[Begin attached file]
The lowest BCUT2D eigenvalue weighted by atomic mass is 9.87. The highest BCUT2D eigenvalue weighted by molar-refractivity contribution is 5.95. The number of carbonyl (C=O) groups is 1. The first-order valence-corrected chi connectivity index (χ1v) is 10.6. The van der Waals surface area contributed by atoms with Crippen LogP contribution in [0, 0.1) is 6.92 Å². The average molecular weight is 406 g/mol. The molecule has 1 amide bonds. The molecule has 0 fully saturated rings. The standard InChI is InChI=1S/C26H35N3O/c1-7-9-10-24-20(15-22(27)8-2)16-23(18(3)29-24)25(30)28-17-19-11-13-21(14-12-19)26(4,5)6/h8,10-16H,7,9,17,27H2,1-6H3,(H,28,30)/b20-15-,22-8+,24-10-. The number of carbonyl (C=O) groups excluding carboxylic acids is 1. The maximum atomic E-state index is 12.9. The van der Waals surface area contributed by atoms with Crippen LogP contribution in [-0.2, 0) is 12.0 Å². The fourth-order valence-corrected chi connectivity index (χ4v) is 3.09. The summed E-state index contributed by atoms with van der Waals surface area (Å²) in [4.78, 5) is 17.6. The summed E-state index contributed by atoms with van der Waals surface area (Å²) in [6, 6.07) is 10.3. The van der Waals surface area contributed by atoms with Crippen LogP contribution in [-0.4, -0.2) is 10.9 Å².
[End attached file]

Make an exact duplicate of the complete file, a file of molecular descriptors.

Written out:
The lowest BCUT2D eigenvalue weighted by atomic mass is 9.87. The highest BCUT2D eigenvalue weighted by molar-refractivity contribution is 5.95. The number of carbonyl (C=O) groups is 1. The first-order valence-corrected chi connectivity index (χ1v) is 10.6. The van der Waals surface area contributed by atoms with Crippen LogP contribution in [0, 0.1) is 6.92 Å². The average molecular weight is 406 g/mol. The molecule has 1 amide bonds. The molecule has 0 fully saturated rings. The standard InChI is InChI=1S/C26H35N3O/c1-7-9-10-24-20(15-22(27)8-2)16-23(18(3)29-24)25(30)28-17-19-11-13-21(14-12-19)26(4,5)6/h8,10-16H,7,9,17,27H2,1-6H3,(H,28,30)/b20-15-,22-8+,24-10-. The number of carbonyl (C=O) groups excluding carboxylic acids is 1. The maximum atomic E-state index is 12.9. The van der Waals surface area contributed by atoms with Crippen LogP contribution in [-0.2, 0) is 12.0 Å². The fourth-order valence-corrected chi connectivity index (χ4v) is 3.09. The summed E-state index contributed by atoms with van der Waals surface area (Å²) in [4.78, 5) is 17.6. The summed E-state index contributed by atoms with van der Waals surface area (Å²) in [6, 6.07) is 10.3. The van der Waals surface area contributed by atoms with Crippen LogP contribution in [-0.4, -0.2) is 10.9 Å².